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The joy of contradiction Ideas and cheap Chinese food mixed well for political intellectual Saturday 30 September 2000 PEGGY CURRAN The Gazette (Montreal, Canada)

 

 

La Maison du Egg Roll seems an unlikely hangout for a prime minister, even a prime minister as unpredictable as Pierre Trudeau. Tucked in the bleak western end of Notre Dame St., kitty-corner from a St. Vincent de Paul shop here, a Dollarama there, it's hard to picture the eggheads of Cite Libre gnawing on constitutional niceties with their General Tao chicken or moo goo guy kew.
             But Trudeau took to the place from the first time he went there in 1982 with Donald Johnston, the Liberal MP whose riding office was across the street. The food was OK and the price was right. Besides, St. Henri is about as far as you can get from the traditional political parade grounds of Westmount, Outremont and Sussex Drive.
             It's the kind of contradiction that might have amused Trudeau, who spent a good part of his political life standing convention, and conventional thinking, on its head. This was the shy loner who pirouetted behind the queen's back. The Jesuit-trained intellectual who gave the finger to his critics and swore in the House of Commons. The swinging bachelor who became Canada's most celebrated divorced dad. The author of Canada's Charter of Rights and Freedoms who brought in the War Measures Act, the pacifist who didn't flinch when nationalists pelted him with rocks.

At the Maison du Egg Roll yesterday, most of the lunchtime crowd of young mothers, pensioners and businesspeople were too intent on piling their plates from the $5.50 buffet to fret about the notwithstanding clause or repatriation. Few even glanced at the giant television screen showing vignettes and tributes to Trudeau, who died of prostate cancer Thursday afternoon. Three young diners - one a teenager, two in their mid-20s - offered only blank stares when asked what they knew about the man widely perceived as the most influential Canadian of the 20th century.
             Customers who did care expressed the mixed feelings that Trudeau's name can still arouse throughout the country, but especially in Quebec.
             "He was brilliant, he was cultured, he was open to the world and had strong views on north-south dialogue," said Louis-Paul Thauvette. "But he also had this strong vision of a unitary state, which he tried to impose on the rest of the country, and I had trouble with that."
             "He didn't pull any punches. I liked that," said Georges Durivage. "He spoke his mind. We can do that, so why shouldn't politicians?"
             Antonio Pensato felt Trudeau had "a real impact on the Canadian scene." But he also remembered a few scary moments in 1970 when soldiers stormed in to search his office, which was located on the route for the funeral procession of murdered cabinet minister Pierre Laporte.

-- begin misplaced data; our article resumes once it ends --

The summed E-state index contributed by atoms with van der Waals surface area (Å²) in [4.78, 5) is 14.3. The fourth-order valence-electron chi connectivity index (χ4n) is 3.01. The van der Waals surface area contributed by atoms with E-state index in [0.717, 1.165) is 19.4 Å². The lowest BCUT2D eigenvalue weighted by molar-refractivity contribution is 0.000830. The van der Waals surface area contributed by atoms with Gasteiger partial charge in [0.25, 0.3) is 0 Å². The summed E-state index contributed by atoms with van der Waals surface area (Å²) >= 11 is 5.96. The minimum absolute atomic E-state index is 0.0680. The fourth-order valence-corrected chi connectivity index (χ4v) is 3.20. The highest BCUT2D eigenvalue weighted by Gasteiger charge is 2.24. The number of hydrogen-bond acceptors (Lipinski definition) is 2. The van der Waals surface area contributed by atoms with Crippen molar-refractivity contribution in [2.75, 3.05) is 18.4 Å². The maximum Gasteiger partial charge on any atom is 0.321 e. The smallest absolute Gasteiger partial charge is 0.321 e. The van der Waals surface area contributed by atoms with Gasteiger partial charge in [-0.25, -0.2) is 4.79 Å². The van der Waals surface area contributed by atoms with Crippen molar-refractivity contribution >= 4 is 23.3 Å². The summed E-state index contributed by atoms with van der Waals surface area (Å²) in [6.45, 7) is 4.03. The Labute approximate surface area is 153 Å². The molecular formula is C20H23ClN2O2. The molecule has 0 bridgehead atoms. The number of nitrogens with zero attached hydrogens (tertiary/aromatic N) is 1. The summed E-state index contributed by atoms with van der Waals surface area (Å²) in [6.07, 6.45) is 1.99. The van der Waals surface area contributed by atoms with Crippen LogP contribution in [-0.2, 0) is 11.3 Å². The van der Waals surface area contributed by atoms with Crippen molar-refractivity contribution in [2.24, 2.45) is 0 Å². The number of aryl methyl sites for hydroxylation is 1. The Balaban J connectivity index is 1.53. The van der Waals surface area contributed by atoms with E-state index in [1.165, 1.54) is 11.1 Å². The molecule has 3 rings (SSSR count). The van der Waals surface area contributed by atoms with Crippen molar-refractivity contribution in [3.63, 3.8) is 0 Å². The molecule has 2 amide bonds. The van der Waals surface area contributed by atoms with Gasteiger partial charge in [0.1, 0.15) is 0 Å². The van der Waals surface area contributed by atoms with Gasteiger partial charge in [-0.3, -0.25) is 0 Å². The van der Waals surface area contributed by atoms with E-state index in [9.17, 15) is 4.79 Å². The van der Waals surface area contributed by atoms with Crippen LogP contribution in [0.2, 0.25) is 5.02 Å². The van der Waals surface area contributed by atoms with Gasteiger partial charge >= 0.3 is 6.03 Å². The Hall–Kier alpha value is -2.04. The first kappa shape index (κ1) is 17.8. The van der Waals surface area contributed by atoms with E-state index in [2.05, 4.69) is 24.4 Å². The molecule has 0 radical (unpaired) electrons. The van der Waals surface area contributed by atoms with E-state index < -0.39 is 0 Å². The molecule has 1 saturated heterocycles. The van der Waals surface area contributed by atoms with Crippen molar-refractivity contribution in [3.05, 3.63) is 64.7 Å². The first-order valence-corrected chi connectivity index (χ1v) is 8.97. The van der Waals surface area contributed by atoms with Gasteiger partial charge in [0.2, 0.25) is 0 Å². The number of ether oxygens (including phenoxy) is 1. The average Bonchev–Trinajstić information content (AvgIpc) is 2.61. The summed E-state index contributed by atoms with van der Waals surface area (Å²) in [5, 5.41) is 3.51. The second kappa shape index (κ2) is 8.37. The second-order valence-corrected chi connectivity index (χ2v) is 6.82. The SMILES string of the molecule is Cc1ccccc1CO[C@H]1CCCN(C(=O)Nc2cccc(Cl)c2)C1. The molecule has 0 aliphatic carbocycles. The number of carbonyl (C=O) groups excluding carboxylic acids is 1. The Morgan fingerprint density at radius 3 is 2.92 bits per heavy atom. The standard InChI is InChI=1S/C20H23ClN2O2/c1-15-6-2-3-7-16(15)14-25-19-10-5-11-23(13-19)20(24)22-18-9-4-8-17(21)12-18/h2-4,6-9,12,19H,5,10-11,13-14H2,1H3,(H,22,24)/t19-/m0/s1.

"When I was little, I remember my mother and her friends thought he was very sexy," said Micheline Girard, who sees parallels between Margaret Trudeau and Diana, the princess of Wales: "How difficult it must be to live with a head of state. The image is with you all the time; you can't hide from it.
             "But he was a good man, a family man. You knew that his children were a priority."

Warren Allmand, another Montreal Liberal who arrived in Parliament in 1965, said Trudeau's strong views and determination to get things done were bound to polarize people. Right from the start, Trudeau's meteoric ascent raised hackles among old-school politicians horrified by his policies, his candour and his clothes.
             "He joined the Liberal Party in 1965 and within 2 1/2 years this beatnik professor and known intellectual was the prime minister," said Allmand, who served as solicitor-general and Indian-affairs minister during the Trudeau years.
             "He came across as someone who had the courage to take on the big institutions, the churches."
             Before Trudeau, even therapeutic abortions were against the law, druggists sold contraceptives under the counter, homosexuality was illegal, lotteries were controlled by the underworld, and it took an act of Parliament to get a divorce. Where earlier politicians had avoided such sensitive issues, the new justice minister moved swiftly to reform Canada's antiquated Criminal Code.
             "All the progressive elements rallied behind him, branding him as a different kind of politician," Allmand said.
             "Conservative-minded people thought he was an ally of the devil. They asked themselves, 'Who is this man who wears sandals and dresses like a hippie?'"
             Now head of Rights and Democracy, a federally funded human-rights advocacy group, Allmand defends Trudeau's use of the War Measures Act during the 1970 October Crisis. "Critics say it was necessary, but we didn't know that then," he said.

From the  Montreal Gazette



JOHN KENNEY, GAZETTE / Pierre Trudeau was greeted by young Liberal Philippe Drolet at a party at the Maison du Egg Roll this year celebrating the 50th anniversary of Cite Libre magazine.

Trudeau in Architectural Digest, 1986


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